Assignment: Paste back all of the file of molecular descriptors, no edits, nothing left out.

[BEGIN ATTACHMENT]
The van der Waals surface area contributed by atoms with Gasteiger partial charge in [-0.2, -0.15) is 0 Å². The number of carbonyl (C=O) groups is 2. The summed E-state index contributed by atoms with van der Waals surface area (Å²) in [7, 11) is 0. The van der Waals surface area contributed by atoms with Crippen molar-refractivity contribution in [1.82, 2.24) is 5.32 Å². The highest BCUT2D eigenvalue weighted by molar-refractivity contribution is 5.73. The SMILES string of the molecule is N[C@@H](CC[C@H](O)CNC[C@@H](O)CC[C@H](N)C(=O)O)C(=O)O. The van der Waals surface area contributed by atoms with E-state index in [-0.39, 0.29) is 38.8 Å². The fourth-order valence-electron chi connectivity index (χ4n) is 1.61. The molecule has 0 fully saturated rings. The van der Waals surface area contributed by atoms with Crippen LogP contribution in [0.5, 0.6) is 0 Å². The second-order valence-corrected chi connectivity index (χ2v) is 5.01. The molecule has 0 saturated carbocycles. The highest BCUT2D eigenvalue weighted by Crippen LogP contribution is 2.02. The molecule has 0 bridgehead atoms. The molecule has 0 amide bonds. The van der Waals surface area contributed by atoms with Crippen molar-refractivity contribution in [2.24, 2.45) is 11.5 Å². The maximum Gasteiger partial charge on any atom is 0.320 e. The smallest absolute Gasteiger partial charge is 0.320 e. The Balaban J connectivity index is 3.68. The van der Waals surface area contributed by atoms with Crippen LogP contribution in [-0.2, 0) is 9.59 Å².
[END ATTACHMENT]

The van der Waals surface area contributed by atoms with Gasteiger partial charge in [-0.2, -0.15) is 0 Å². The number of carbonyl (C=O) groups is 2. The summed E-state index contributed by atoms with van der Waals surface area (Å²) in [7, 11) is 0. The van der Waals surface area contributed by atoms with Crippen molar-refractivity contribution in [1.82, 2.24) is 5.32 Å². The highest BCUT2D eigenvalue weighted by molar-refractivity contribution is 5.73. The SMILES string of the molecule is N[C@@H](CC[C@H](O)CNC[C@@H](O)CC[C@H](N)C(=O)O)C(=O)O. The van der Waals surface area contributed by atoms with E-state index in [-0.39, 0.29) is 38.8 Å². The fourth-order valence-electron chi connectivity index (χ4n) is 1.61. The molecule has 0 fully saturated rings. The van der Waals surface area contributed by atoms with Crippen LogP contribution in [0.5, 0.6) is 0 Å². The second-order valence-corrected chi connectivity index (χ2v) is 5.01. The molecule has 0 saturated carbocycles. The highest BCUT2D eigenvalue weighted by Crippen LogP contribution is 2.02. The molecule has 0 bridgehead atoms. The molecule has 0 amide bonds. The van der Waals surface area contributed by atoms with Crippen molar-refractivity contribution in [2.24, 2.45) is 11.5 Å². The maximum Gasteiger partial charge on any atom is 0.320 e. The smallest absolute Gasteiger partial charge is 0.320 e. The Balaban J connectivity index is 3.68. The van der Waals surface area contributed by atoms with Crippen LogP contribution in [-0.2, 0) is 9.59 Å².